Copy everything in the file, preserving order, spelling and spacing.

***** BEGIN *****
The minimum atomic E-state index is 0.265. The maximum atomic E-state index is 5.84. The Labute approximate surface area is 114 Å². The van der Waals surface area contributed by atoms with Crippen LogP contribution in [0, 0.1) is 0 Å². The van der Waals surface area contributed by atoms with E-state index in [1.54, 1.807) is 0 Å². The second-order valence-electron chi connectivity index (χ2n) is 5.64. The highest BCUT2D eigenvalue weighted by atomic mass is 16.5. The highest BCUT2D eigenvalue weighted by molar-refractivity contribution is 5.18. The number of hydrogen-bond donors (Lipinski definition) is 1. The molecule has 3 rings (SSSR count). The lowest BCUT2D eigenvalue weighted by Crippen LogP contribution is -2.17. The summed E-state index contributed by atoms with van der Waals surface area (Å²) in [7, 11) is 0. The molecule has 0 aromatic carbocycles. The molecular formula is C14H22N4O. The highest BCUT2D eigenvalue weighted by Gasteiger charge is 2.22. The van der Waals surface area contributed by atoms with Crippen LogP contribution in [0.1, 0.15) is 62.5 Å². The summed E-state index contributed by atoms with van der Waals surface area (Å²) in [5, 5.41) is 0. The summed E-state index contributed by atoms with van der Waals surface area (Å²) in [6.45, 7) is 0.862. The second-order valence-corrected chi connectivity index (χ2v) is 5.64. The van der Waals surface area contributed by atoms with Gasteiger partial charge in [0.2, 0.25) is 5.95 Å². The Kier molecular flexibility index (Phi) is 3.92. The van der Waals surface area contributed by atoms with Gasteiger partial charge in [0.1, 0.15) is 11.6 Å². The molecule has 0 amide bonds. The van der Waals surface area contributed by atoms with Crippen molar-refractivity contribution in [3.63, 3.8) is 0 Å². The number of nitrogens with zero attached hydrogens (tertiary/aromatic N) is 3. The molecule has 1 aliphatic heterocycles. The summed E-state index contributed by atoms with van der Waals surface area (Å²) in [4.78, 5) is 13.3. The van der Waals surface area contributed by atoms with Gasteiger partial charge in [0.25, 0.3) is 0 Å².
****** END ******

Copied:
The minimum atomic E-state index is 0.265. The maximum atomic E-state index is 5.84. The Labute approximate surface area is 114 Å². The van der Waals surface area contributed by atoms with Crippen LogP contribution in [0, 0.1) is 0 Å². The van der Waals surface area contributed by atoms with E-state index in [1.54, 1.807) is 0 Å². The second-order valence-electron chi connectivity index (χ2n) is 5.64. The highest BCUT2D eigenvalue weighted by atomic mass is 16.5. The highest BCUT2D eigenvalue weighted by molar-refractivity contribution is 5.18. The number of hydrogen-bond donors (Lipinski definition) is 1. The molecule has 3 rings (SSSR count). The lowest BCUT2D eigenvalue weighted by Crippen LogP contribution is -2.17. The summed E-state index contributed by atoms with van der Waals surface area (Å²) in [7, 11) is 0. The molecule has 0 aromatic carbocycles. The molecular formula is C14H22N4O. The highest BCUT2D eigenvalue weighted by Gasteiger charge is 2.22. The van der Waals surface area contributed by atoms with Crippen LogP contribution in [0.1, 0.15) is 62.5 Å². The summed E-state index contributed by atoms with van der Waals surface area (Å²) in [5, 5.41) is 0. The summed E-state index contributed by atoms with van der Waals surface area (Å²) in [6.45, 7) is 0.862. The second-order valence-corrected chi connectivity index (χ2v) is 5.64. The van der Waals surface area contributed by atoms with Gasteiger partial charge in [0.2, 0.25) is 5.95 Å². The Kier molecular flexibility index (Phi) is 3.92. The van der Waals surface area contributed by atoms with Gasteiger partial charge in [0.1, 0.15) is 11.6 Å². The molecule has 0 amide bonds. The van der Waals surface area contributed by atoms with Crippen molar-refractivity contribution in [3.63, 3.8) is 0 Å². The number of nitrogens with zero attached hydrogens (tertiary/aromatic N) is 3. The molecule has 1 aliphatic heterocycles. The summed E-state index contributed by atoms with van der Waals surface area (Å²) in [4.78, 5) is 13.3. The van der Waals surface area contributed by atoms with Gasteiger partial charge in [0.25, 0.3) is 0 Å².